Weekend Reading: March 26, 2016

Welcome to Easter Weekend!  If you’re new, or relatively new, to this email/blog then you’ll know this is coming a bit later than normal, so I apologize for that.  This is a very short post – I figure most people won’t spend a lot of time reading articles this weekend.  Nevertheless, I do hope these are helpful, and want to wish you a happy Easter!

Let’s get the politics out of the way first. You may not have seen the President’s comments in Cuba about Communism and Capitalism. He basically says they’re both pretty much the same, and encourages young people to just pick what works for them. Obviously this is a man who is, at the very least, intellectually disingenuous, and the worst he is negligent and guilty of gross inaccuracies.  Perhaps he has forgotten the tens of millions of people enslaved and killed under the communist system (including the many jailed and killed in Cuba!!).  As I read my daughter a book on WWII this week, I couldn’t just breeze past the final statistic re: the 70 million people killed during that war. The 20th century was the bloodiest of all the previous human centuries combined. Much of this killing was triggered and carried out by nations and dictators enforcing the failed system of communism. Of course capitalist countries contributed to the killing, but not as a direct result of their capitalist ideology, and not of their own people on such a mass scale. It was a reminder to me that we have a responsibility to pass along accurate information to the next generation and the President’s words were inaccurate and irresponsible.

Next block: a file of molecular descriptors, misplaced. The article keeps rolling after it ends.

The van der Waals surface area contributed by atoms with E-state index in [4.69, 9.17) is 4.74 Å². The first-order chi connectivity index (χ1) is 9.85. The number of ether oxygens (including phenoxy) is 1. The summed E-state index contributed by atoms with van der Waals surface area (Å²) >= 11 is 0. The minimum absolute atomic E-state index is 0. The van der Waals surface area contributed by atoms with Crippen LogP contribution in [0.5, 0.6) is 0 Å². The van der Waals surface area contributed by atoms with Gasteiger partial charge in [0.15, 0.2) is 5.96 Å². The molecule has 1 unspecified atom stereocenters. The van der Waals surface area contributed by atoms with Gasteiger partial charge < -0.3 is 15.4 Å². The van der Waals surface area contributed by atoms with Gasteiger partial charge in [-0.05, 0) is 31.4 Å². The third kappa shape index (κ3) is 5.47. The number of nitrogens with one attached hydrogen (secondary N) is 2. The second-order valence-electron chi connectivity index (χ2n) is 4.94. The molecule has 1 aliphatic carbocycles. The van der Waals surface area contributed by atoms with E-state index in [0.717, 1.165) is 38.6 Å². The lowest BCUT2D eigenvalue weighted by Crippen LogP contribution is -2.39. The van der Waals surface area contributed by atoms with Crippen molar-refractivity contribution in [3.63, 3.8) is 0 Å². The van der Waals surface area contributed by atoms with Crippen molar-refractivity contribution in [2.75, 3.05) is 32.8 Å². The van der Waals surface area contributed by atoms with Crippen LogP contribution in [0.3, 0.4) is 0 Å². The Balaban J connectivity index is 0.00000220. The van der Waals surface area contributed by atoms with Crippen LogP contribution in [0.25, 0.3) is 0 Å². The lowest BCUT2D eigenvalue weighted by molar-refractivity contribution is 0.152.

On the campaign trail I was saddened to see the presidential campaign descend into the gutter. An Anti-Trump super pac (not affiliated with any campaign) took a shot at Melania Trump’s previous modeling – specifically her nude pose for GQ some (15?) years ago.  Trump used it as an opportunity to insult Heidi Cruz’s appearance, and tweeted out an unflattering comparison picture of Mrs. Cruz next to his (3rd) wife. It highlighted again the past comments that Trump had said about women, and saddened me for where the discourse has gone in this race.  I used to be concerned that Trump would be our next President, and it would degrade the office, and our country. But after a whole new battery of polling, I was reminded that Trump is likely to get clobbered in November. He’s down double digits to one of the most disliked and corrupt politicians in America. Cruz is within the margin – he’s down in some polls and up a few in others. Kasich routinely beats Clinton, but DC-types have spent the better part of a week trying to push him out of the race.  It’s sort of like a mutually assured suicide mission. People can’t seem to decide if Kasich is a spoiler (per Cruz), or if he’s actually helping stop Trump in northern and eastern states where Cruz gets clobbered. I’ll let you judge for yourself on that one. The Wall Street Journal describes the situation in ‘The Republican Predicament’. 

In the past week, we also saw devastating terror attacks in Brussels. If you need a recap of the situation with charts and maps, then you can find that here. 

This was really neat, and its the best link of the week. It’s a slide show called ‘Stations of the Cross’, and will help you think through Jesus’ final 24 hours. 

Tim Challies just finished up a series called ‘The Character of the Christian’, and in his final post he describes one essential quality that (as someone in politics) I’ve wrestled with in the past: ‘Respected by Outsiders’

I appreciated this news story about a civilian who stopped a hatchet-wielding (terrorist?) man with his conceal-carry weapon. This guy saved many lives! (h/t mom).

I meant to link this a few weeks ago, its a blog post that’s taken from R.C. Sproul’s book ‘The Prayer of the Lord’. The post is called ‘Don’t Pray like a Pagan.’  I really enjoyed the book, and the post definitely has some items worth pondering.

Two items I didn’t get to read, but plan on reading this weekend: ‘The Root of Mental Health’ – by John Piper, and, ‘Is America Next’ – a politico piece on why Europe seems to get a lot of these terror attacks, but the US has had relatively few comparatively.